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  • Dec 25, 2014
  • Updated: 6:24pm
Public Eye
PUBLISHED : Wednesday, 04 September, 2013, 12:00am
UPDATED : Wednesday, 04 September, 2013, 4:13am

Loyalty to mainland is loyalty to one's country


Michael Chugani is a Hong Kong-born American citizen who has worked for many years as a journalist in Hong Kong, the USA and London. Aside from being a South China Morning Post columnist he also hosts ATV’s Newsline show, a radio show and writes for two Chinese-language publications. He has published a number of books on politics which contain English and Chinese versions.

Public Eye does two freelance shows for ATV, in English and in Chinese. There, we have declared our interest. Now we would like legislator Claudia Mo Man-ching to declare hers. Is pro-Beijing bad and anti-Beijing good? We are asking her because we are baffled by what she said a few days back. Mo has been rabidly critical of ATV, and the real reason became crystal clear in an RTHK interview. She slammed the appointment of Louie King-bun as ATV's executive director to replace James Shing Pan-yu, saying he is a pro-Beijing guy who once worked for a left-wing newspaper. Mo told RTHK she was "terribly worried" about such a person leading ATV. There you have it: Louie is unfit because he is loyal to his country. Mo said ATV would serve the mainland's interests rather than the "real" interests of Hong Kong. This is what baffles Public Eye. Isn't Hong Kong part of China? What good comes of taking the position that we have our interests and the mainland has its interests and serving its interests would damage ours? Isn't that dividing our society - something many pan-democrats accuse Chief Executive Leung Chun-ying of doing? If pro-Beijing is bad, what is good? Pro-Britain? Pro-US? It is mind-boggling that more than 16 years after the handover, we still have this stupid labelling of people as pro- and anti-Beijing. And we claim we are mature enough for democracy.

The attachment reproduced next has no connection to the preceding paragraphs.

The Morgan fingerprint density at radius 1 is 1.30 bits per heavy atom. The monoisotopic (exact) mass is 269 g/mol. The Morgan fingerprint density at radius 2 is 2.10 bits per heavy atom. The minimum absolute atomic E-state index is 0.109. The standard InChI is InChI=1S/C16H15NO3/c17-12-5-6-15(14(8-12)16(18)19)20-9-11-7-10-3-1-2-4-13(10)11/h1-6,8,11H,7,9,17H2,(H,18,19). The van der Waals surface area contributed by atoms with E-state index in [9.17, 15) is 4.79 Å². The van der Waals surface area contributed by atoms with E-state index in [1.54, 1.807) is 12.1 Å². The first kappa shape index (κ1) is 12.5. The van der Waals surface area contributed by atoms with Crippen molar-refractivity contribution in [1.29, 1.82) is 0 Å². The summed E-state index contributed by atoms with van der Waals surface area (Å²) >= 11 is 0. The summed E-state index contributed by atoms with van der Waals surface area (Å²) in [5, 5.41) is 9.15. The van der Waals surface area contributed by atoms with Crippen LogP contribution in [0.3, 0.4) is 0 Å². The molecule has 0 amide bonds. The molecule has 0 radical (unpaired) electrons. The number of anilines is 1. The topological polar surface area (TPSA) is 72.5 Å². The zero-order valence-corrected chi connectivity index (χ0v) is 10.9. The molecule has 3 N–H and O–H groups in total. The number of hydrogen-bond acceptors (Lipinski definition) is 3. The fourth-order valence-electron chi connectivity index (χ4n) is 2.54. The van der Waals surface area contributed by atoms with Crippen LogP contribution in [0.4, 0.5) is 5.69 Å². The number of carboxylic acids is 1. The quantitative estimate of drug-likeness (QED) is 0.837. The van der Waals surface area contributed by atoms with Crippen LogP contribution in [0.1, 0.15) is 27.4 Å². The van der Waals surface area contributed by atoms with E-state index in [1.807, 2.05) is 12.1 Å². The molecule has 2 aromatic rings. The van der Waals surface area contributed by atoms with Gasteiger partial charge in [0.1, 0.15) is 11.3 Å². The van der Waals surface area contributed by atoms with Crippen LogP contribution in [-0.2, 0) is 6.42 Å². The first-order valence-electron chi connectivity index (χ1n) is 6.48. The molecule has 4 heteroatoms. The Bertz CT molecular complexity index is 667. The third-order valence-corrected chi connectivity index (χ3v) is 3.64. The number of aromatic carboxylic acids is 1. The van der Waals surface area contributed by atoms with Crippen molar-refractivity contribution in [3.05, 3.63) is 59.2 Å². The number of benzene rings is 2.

Bickering bureaucrats should give us space

How big is a 50 sq ft space? The size of a kitchen maybe? Imagine fitting a toilet, kitchen and living area in that space, calling it a "suite" and renting it out for more than HK$1,500 a month. Super-rich Hong Kong has tens of thousands of people housed in such "suites". A group that helps the poor did a survey that showed families of four living in 100 sq ft "suites" costing HK$3,800 a month. Have you ever tried eating, sleeping, doing homework and going to the bathroom in a 100 sq ft space that you share with three others? Our top bureaucrats certainly have not. Their maids have larger quarters. The monkeys at the Zoological and Botanical Gardens have larger cages. Our legislators are paid about HK$70,000 a month. What do the people get in return? We get to see them throwing bananas, arguing about a foul-mouthed teacher, going on junkets and bickering about democracy. What would you choose: the right to vote or the chance to move out of your "suite" to a decent home?


Dear Mr Williams, your letter has a hole in it

Public Eye does not normally take issue with people who write letters to this paper. But the one by Keith Williams, general manager of the Golf Club, got up our nose. He says the club pays the government an annual market rent of HK$1.9 million. That is less than what a small mom-and-pop store in Causeway Bay pays. But forget about that. What Williams does not say is that the club pays just HK$1 a year for the sprawling Fanling courses. Leaving out that vital fact distorts the whole picture. He says the club is "very much" a part of the city. Wrong. The demolished Star Ferry pier was part of Hong Kong. So is the old Victoria Park pool, which is now being razed. The golf club is part of wealthy Hong Kong only.

Michael Chugani is a columnist and broadcaster. mickchug@gmail.com



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Sixteen year ago when Britain returned Hong Kong back to China, there was no advance referendum well in advance of such a major decision being made, to gauge residents reaction to such a significant event.